Tax Advocacy Spotlight: Spokane Credit Unions Deliver a Huge Message
August 29, 2013
Aug. 29, 2013
Spokane Credit Unions Present the Gift of Public Opinion
Good guests know better than to arrive empty-handed. So leaders from Spokane credit unions were heavy laden when they showed up Aug. 22 for a meeting with U.S. Rep. Cathy McMorris Rodgers.
“We brought a present for you today, from more than 13,000 of your constituents,” said Tom Johnson, president/CEO of STCU.
One three-ringed binder after another was placed on the conference room table in the Spokane office of the fourth-ranking GOP member of the U.S. House of Representatives. They contained 762 letters and petitions signed by 13,575 Eastern Washington residents who want Congress to know that they love their tax-exempt credit unions just the way they are.
Identical “gifts” were delivered the previous day, when credit union leaders met with staff for U.S. Sen. Maria Cantwell. Staff at each of the credit union prepared binders, as well, for a meeting in early September in the Spokane office of U.S. Sen. Patty Murray.
“We got all these, just in a two-week period,” Jeff Adams, president/CEO of Horizon Credit Union told McMorris Rodgers. “That’s how passionate our members are about their credit unions!”
In those two weeks, Horizon alone collected signatures from 5,335 Washingtonians (and more from Idaho and Montana). That’s 10 percent of members at the credit union that started in 1947 to serve employees at Kaiser Aluminum—still a key economic player in the sprawling Fifth Congressional District.
STCU collected nearly 7,000 signatures (including 6,268 from Washington residents) from its 116,000 members. Global, Prime Source, Spokane Media Federal and United Health Services credit unions also collected signatures in their branches. And all of the credit unions, plus Coulee Dam Federal and Numerica, collected letters as the Senate Finance Committee weighs the possibility of taxing credit unions.
“Holy moly!” responded McMorris Rodgers. “They’re not going to go down without a fight.”
The Eastern Washington credit unions may compete fiercely for auto loans and mortgages, but they’ve learned that they’re stronger when they band together on advocacy issues. They were part of a June 21 “summit” hosted by STCU to discuss strategy for tackling the tax issue. Spokane credit unions came together for a similar effort in 2012, when the lame-duck Congress had the MBL cap under consideration, preparing joint press releases and taking other cooperative steps.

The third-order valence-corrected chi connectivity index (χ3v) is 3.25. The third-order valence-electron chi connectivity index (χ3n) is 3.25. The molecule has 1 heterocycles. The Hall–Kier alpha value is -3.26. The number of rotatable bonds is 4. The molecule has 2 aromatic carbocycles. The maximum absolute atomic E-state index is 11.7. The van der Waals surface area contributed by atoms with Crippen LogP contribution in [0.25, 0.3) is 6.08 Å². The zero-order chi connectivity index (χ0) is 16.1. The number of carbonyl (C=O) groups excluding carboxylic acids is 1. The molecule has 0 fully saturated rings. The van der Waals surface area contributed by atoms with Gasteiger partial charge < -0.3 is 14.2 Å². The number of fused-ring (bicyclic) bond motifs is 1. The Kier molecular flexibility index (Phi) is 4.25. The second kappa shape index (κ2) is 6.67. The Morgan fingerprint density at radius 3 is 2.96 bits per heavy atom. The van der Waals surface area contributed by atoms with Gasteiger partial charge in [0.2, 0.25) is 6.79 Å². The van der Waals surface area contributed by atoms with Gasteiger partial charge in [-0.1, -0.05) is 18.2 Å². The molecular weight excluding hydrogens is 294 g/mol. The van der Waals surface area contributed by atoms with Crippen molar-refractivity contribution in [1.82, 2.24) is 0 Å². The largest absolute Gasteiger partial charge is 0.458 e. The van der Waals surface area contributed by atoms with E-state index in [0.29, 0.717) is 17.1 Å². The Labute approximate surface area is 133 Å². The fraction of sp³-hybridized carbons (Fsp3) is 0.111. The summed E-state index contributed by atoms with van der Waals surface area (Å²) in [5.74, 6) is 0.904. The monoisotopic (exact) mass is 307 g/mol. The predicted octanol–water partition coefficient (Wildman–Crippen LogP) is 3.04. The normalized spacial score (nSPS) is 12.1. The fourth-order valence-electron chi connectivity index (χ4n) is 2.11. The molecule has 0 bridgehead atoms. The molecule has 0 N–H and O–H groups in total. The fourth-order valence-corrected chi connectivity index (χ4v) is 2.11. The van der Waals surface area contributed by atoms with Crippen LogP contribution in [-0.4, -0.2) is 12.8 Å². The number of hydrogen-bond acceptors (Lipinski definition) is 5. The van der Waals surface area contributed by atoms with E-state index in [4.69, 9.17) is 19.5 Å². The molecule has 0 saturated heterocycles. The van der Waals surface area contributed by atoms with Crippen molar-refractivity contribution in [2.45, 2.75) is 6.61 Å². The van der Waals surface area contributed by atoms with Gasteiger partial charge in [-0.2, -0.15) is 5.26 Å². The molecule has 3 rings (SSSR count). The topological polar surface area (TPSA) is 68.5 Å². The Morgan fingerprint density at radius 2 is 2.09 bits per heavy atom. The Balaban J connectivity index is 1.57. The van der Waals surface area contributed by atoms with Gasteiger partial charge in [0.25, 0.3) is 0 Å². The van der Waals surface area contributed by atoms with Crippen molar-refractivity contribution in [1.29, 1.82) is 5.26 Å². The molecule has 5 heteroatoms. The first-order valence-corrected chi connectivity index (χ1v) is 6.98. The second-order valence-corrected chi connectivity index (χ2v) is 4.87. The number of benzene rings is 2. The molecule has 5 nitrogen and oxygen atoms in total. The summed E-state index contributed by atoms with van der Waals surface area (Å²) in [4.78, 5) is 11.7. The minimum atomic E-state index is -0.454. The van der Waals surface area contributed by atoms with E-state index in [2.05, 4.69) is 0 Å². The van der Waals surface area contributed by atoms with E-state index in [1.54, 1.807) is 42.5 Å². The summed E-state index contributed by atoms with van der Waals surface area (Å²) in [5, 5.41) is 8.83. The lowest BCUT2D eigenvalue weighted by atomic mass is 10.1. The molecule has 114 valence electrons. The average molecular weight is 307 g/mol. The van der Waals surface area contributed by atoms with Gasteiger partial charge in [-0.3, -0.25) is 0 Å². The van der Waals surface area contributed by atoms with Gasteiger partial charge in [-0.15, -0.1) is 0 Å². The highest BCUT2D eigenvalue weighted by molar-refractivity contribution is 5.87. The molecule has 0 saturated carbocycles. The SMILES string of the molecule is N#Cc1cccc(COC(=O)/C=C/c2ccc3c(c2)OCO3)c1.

For her part, McMorris Rodgers has said that she favors as much competition as possible among all financial institutions. Married to a retired Navy commander, she said during the credit union meeting that she’s a member of Navy Federal Credit Union.
“I’m for all these options in the marketplace,” said McMorris Rodgers, who sometimes is included on pundits’ lists of potential GOP presidential running mates. “Small businesses that can’t get loans anyplace else, this is the only place that they can go.”
Using numbers from the Credit Union National Association’s (CUNA) Project Zip Code, the credit union leaders told McMorris Rodgers that nearly half of the 640,000 residents in her district are credit union members, and nearly three million people statewide are members. The numbers, which can be obtained through the Northwest Credit Union Association (NWCUA) for any Washington or Oregon congressional district, provided another “wow” moment for the Congresswoman.
McMorris Rodgers predicted that a Congress that has difficulty accomplishing small tasks will not achieve an overhaul of the tax code, let alone end the tax exempt status that has benefitted credit union members since 1934. But credit union advocates noted that not too long ago, McMorris Rodgers doubted the tax status of credit unions would be an issue at all. Now, that idea is in a Senate Finance Committee working paper and getting a big push from lobbying groups that represent bankers.
“I think it’s unlikely this proposal will get to the House,” McMorris Rodgers said. “But you’re right to be concerned because the unexpected can happen.”
Editor’s note: Dan Hansen from STCU submitted this article.
Questions? Contact Lynn Heider: 503.350.2225, firstname.lastname@example.org.
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